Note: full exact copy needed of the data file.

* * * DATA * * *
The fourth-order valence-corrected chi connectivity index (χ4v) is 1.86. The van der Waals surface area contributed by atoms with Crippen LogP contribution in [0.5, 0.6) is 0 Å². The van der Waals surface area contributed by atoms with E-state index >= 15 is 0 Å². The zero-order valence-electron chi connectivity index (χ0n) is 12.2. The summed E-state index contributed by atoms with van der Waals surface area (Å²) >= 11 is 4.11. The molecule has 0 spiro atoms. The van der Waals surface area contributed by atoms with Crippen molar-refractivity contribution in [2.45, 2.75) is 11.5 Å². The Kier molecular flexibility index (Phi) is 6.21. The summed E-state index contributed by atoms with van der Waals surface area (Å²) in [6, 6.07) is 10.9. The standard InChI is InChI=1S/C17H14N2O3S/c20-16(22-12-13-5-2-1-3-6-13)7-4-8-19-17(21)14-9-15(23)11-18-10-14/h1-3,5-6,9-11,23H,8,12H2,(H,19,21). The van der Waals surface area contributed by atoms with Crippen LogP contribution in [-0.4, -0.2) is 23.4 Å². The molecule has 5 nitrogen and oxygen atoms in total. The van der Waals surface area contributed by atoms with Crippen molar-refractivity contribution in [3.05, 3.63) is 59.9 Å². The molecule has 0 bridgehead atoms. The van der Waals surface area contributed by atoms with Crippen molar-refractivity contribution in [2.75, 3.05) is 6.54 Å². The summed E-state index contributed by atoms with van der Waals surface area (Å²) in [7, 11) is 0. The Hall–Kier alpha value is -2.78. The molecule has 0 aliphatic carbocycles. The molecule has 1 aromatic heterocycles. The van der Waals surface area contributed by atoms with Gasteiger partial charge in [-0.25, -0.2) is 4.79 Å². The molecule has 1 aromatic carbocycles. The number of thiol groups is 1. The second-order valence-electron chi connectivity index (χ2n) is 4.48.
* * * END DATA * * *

The fourth-order valence-corrected chi connectivity index (χ4v) is 1.86. The van der Waals surface area contributed by atoms with Crippen LogP contribution in [0.5, 0.6) is 0 Å². The van der Waals surface area contributed by atoms with E-state index >= 15 is 0 Å². The zero-order valence-electron chi connectivity index (χ0n) is 12.2. The summed E-state index contributed by atoms with van der Waals surface area (Å²) >= 11 is 4.11. The molecule has 0 spiro atoms. The van der Waals surface area contributed by atoms with Crippen molar-refractivity contribution in [2.45, 2.75) is 11.5 Å². The Kier molecular flexibility index (Phi) is 6.21. The summed E-state index contributed by atoms with van der Waals surface area (Å²) in [6, 6.07) is 10.9. The standard InChI is InChI=1S/C17H14N2O3S/c20-16(22-12-13-5-2-1-3-6-13)7-4-8-19-17(21)14-9-15(23)11-18-10-14/h1-3,5-6,9-11,23H,8,12H2,(H,19,21). The van der Waals surface area contributed by atoms with Crippen LogP contribution in [-0.4, -0.2) is 23.4 Å². The molecule has 5 nitrogen and oxygen atoms in total. The van der Waals surface area contributed by atoms with Crippen molar-refractivity contribution in [3.05, 3.63) is 59.9 Å². The molecule has 0 bridgehead atoms. The van der Waals surface area contributed by atoms with Crippen molar-refractivity contribution in [2.75, 3.05) is 6.54 Å². The summed E-state index contributed by atoms with van der Waals surface area (Å²) in [7, 11) is 0. The Hall–Kier alpha value is -2.78. The molecule has 0 aliphatic carbocycles. The molecule has 1 aromatic heterocycles. The van der Waals surface area contributed by atoms with Gasteiger partial charge in [-0.25, -0.2) is 4.79 Å². The molecule has 1 aromatic carbocycles. The number of thiol groups is 1. The second-order valence-electron chi connectivity index (χ2n) is 4.48.